Second, I want the Bush Administration's tenure to reflect the strongest possible commitment to the enforcement of our trade agreements. Both the President and Secretary Evans fully support that effort. We cannot expect the American public's support for an active trade agenda if our exporters do not get the benefit of the bargain they have a right to expect from our trade agreements.
What that means in practical terms is ensuring that each and every employee in the Commerce Department is focused on serving our exporters on the ground. If the problem lies with an errant interpretation of the World Trade Organization Customs Valuation Agreement by a customs official in Marseille, I want our Foreign Commercial Service officers to solve that problem at a working level in Marseille so that the goods can reach their markets without further delay. If the problem is a systemic one - a pattern of behavior that violates our rights under trade agreements, I want to hear about it immediately so that the staff in Trade Development can bring the weight of the U.S. government to bear on the problem at a political level as early as possible in pursuit of a practical solution to our exporters' problems. If the problem is one that requires us to go to dispute settlement under our various trade agreements, I want our Market Access and Compliance officers to understand the importance of building the factual record for our claim and working closely with our counterparts in the Office of the United States Trade Representative to ensure that the dispute settlement process vindicates our rights.
Third, I would like to adopt the same results-oriented approach to the administration of our unfair trade laws by the Import Administration. Congress never intended antidumping and countervailing duty actions to be an end in themselves. Rather, the unfair trade laws represent tools that should be used in an effort to eliminate the underlying unfair trade practices that distort markets and deny American firms - and firms worldwide - to compete on an equal basis.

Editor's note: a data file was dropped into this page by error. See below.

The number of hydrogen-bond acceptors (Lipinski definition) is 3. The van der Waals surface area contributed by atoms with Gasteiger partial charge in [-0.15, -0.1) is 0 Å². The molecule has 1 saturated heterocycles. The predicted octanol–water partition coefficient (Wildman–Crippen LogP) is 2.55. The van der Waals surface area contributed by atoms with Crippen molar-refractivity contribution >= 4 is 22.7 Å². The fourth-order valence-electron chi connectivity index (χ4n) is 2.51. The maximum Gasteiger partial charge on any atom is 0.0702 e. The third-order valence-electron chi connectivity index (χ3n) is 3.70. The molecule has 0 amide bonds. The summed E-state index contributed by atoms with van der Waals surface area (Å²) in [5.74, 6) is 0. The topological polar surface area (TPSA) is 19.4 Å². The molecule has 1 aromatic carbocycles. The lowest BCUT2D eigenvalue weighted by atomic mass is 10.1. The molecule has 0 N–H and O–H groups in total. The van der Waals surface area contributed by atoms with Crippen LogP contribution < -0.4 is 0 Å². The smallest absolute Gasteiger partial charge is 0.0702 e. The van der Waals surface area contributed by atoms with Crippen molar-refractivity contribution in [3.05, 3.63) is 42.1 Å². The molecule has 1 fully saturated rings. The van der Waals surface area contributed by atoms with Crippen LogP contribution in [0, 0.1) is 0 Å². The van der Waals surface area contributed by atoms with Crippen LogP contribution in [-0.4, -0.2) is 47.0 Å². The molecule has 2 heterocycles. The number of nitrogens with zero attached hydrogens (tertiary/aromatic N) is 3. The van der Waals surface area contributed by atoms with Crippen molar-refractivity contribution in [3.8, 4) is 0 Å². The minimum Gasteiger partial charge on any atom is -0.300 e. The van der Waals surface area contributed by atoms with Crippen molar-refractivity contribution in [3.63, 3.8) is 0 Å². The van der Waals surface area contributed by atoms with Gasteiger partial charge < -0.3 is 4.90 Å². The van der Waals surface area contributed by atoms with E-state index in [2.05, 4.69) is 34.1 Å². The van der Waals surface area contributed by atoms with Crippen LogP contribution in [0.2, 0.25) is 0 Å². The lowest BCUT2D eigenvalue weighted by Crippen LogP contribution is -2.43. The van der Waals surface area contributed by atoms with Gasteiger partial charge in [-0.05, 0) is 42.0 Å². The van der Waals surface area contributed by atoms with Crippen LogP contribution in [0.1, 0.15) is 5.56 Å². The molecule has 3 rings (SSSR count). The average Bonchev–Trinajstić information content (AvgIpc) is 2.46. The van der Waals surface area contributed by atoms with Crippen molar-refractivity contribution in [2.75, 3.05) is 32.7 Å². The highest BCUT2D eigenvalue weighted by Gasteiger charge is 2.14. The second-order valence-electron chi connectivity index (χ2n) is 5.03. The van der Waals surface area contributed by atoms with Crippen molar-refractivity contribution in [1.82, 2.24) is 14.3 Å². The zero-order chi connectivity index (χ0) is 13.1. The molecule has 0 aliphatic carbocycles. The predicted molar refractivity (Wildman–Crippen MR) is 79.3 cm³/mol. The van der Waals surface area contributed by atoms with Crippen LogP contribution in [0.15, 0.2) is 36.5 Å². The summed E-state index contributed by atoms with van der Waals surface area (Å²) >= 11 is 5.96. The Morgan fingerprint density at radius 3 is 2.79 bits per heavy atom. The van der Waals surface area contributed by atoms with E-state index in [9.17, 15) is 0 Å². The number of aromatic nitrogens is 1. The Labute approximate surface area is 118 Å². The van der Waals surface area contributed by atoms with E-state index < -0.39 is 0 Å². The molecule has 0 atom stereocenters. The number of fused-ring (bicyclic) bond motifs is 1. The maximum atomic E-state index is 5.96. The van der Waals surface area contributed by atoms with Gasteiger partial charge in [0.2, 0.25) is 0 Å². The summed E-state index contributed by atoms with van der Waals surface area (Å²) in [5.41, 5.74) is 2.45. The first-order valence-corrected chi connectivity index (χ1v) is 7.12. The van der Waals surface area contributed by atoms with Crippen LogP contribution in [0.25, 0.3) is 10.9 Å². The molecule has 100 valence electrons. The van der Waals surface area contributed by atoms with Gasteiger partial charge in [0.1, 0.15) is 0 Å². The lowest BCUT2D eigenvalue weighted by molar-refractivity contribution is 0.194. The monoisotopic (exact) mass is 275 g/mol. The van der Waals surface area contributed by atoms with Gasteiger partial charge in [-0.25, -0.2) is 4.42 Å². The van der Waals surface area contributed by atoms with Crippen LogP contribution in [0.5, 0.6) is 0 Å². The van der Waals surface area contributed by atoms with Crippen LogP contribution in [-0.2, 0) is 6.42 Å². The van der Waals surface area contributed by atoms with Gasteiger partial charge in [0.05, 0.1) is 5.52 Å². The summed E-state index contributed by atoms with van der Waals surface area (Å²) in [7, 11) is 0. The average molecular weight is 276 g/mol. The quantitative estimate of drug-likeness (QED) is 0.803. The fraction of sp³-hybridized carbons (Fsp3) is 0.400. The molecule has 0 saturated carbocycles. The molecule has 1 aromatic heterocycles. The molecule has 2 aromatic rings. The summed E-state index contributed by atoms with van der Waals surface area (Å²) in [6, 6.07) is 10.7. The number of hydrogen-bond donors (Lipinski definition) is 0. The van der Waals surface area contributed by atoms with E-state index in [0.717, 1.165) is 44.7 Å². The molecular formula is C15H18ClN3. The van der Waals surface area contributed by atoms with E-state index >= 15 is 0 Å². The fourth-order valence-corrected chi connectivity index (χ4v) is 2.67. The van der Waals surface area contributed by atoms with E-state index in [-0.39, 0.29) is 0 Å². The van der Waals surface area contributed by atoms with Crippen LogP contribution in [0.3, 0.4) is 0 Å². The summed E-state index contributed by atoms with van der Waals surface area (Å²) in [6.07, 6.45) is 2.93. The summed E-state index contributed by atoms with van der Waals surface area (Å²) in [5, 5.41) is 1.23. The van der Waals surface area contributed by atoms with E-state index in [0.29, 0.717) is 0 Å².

The debate over the earliest versions of the U.S countervailing duty law in the 1890s reflected Congress' intent to offset the market distortions introduced into the sugar trade by Russian subsidies to sugar production. Congress' action, however, also reflected an intent to provide leverage to pursue the elimination of such practices and their harmful effects on U.S. markets.
It is time to restore that focus to our efforts. Whether the issue is steel, lumber, semiconductors, or supercomputers, our goal should be the elimination of unfair practices that interfere with the market's ability to guide investment to its most productive use in our own economy and in markets for goods and services world wide. The capital markets impose a strict discipline that steers capital to those activities that generate the highest possible rate of return. Trade distorting subsidies and other unfair practices that interfere with the ability of the capital markets to impose that discipline impose a high cost on our exporters and on our economy as a whole.
In his conversations with me, Secretary Evans has put that in more human and tangible terms. He has often said that there is nothing more dispiriting to American workers and American entrepreneurs who put capital at risk than to see that they are not competing on a level-playing field. If confirmed by the Senate, I pledge to work within the Department, with other agencies, and, most importantly, with American industry to ensure that our policies and our actions target the elimination of trade-distorting practices and the costs they impose.
Let me close by once again thanking the President and Secretary Evans for nominating me to serve the American public as Under Secretary of Commerce for International Trade. I would also like to reiterate my appreciation to you, Mr. Chairman, to Senator Sarbanes, and to the other members of the Committee for allowing me to appear before you today.
I would also like to thank Senator Bill Roth for having given me the opportunity to serve as the Chief International Trade Counsel while he was Chairman of the Finance Committee for the past four years. Chairman Roth and his esteemed friend and colleague, Senator Pat Moynihan, the Ranking Member on the Finance Committee, exemplified the spirit that should always imbue the democratic process. I will be forever in their debt for the education and inspiration their leadership provided.
Lastly, and most importantly, I would like to thank my wife, Pam, and my children, Nicole, Kirsten, and Noah, for their support for me while I have been in public service. Pam recently left her law partnership and her role as the first woman ever to chair the American Bar Association's Section of Taxation to serve President Bush and Treasury Secretary O'Neill as the Deputy Assistant Secretary of Treasury for Tax Policy. I can say, objectively, based on 21 years of evidence that Pam is the best partner anyone could ask for -- the President and Secretary O'Neill could not have found a better choice.
I would be pleased to answer any questions you may have.